When in Rome, do the Romans do’? On that new post, we teach you some new Mallorcan idioms and words. Discover and learn more about the Mallorcan idioms, expressions and words. Join us to our daily free tours!

If you haven’t read the first part of this post, click Mallorcan idioms and their meanings!

“D’es teu pa faràs sopes”

It is related to a traditional Mallorcan dish, Sopas mallorquinas; literally, it can be translated as “from your bread, you will cook”. It is used when someone must learn to take the consequences of his/her actions.

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“Agafar s’olla pes cap que crema”

It means understanding the worst meaning of something.

“Ja tenim la Seu plena d’ous:”

Literally “The Seu (Cathedral) is already full of eggs”. It refers to when a person has the feeling that he/she has done something amazing, but for the rest of the people it is not a great thing, it is nonsense.

“Sortir del foc per anar al caliu”

It means that a problem or trouble gets worse. It could something like “change one evil for another” or “from the frying pan to the fire”.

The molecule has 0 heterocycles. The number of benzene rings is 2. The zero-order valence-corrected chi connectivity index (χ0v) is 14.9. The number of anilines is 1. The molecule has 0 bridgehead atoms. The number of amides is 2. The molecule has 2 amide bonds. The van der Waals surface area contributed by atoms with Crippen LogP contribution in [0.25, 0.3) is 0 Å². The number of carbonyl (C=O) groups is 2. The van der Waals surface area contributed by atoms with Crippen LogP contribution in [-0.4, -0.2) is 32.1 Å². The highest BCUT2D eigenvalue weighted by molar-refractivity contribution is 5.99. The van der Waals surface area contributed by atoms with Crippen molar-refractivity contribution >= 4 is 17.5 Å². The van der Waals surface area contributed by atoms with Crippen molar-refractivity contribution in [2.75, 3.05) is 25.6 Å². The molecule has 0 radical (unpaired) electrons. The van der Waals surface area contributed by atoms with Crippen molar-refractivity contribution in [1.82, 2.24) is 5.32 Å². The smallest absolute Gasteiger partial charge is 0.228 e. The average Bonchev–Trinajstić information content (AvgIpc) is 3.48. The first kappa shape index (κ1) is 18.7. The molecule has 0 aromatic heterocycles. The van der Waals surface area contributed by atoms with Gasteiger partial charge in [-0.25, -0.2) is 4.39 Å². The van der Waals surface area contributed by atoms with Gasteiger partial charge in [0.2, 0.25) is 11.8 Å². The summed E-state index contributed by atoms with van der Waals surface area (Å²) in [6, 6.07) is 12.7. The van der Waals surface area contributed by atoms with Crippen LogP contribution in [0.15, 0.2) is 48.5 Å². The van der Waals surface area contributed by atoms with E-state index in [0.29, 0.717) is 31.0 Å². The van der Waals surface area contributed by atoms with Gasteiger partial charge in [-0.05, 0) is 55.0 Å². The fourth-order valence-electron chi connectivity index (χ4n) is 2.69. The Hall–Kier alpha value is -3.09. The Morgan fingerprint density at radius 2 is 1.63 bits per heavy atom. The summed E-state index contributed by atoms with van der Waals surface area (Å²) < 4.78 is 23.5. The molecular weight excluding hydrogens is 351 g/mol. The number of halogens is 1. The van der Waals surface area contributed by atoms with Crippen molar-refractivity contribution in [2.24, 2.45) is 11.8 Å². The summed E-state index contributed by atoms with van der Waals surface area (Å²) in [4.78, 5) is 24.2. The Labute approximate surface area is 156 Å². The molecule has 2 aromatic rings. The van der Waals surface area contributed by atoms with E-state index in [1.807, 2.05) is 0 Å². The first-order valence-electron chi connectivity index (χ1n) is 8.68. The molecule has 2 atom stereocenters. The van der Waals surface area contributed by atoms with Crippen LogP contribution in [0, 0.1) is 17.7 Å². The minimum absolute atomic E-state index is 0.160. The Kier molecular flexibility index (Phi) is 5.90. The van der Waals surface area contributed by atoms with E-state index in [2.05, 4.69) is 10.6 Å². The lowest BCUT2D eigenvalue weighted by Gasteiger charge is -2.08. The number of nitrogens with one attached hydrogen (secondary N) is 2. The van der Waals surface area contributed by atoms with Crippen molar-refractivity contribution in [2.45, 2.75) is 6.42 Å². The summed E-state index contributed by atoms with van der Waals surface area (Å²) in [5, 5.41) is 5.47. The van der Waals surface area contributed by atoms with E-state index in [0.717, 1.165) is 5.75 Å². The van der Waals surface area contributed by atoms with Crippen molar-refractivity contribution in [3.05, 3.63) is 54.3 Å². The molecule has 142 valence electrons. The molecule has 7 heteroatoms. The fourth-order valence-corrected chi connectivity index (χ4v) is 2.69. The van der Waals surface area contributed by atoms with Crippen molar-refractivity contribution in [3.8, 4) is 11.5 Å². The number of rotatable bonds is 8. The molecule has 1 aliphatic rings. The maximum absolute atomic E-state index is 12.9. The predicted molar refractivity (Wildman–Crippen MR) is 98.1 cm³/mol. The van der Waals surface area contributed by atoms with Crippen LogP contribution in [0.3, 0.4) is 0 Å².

“Tens gana? Ido menja’t una cama!”

A childish idiom, it is used usually with children when they are quite annoyed about something.

“És com s’ase d’en Mora que de tot s’enamora”

It can be translated as “You are like Mora’s donkey that falls in love of everything” and it means “monkey see, monkey do”.


It is considered one of the most beautiful Mallorcan words. It refers to the time between afternoon and evening, the moment when the sun goes down.


It refers to the amount and it means “a lot of” or “plenty of”, “many”.


Many and tasty foods. It can be translated as “beanfeast”.

“Bosses tristes”

it is a synonym of the poor.

“Xitxero, pitxo, estiragassons o pèsols”

All of these words mean “peas”. Each of them is used in different areas of Mallorca. The word pèsol is used on the western part of Mallorca and according to Corominas comes from the Latin “pisulu”. Xítxero appears documented for the first time in 1881 and you can hear it as well in some places in Spain as chícharo. The word pitxo is a mix between pèsol and xítxero and you will hear it in Santa Margalida and Ariany.

And finally, estiragassó, quite typical from Felanitx area, it is, in fact, a verb estiragarssar that means to shell or to peel the peas. However, it refers also a funny story: during the wine exportation in Portocolom and the French sailors were hanging around at the deck, the Mallorcan teenagers used to throw peas with something similar to blowpipe to the French sailors, that game was known as “tir de garcon” (target shooters) and later it evolved to estirgarssó.


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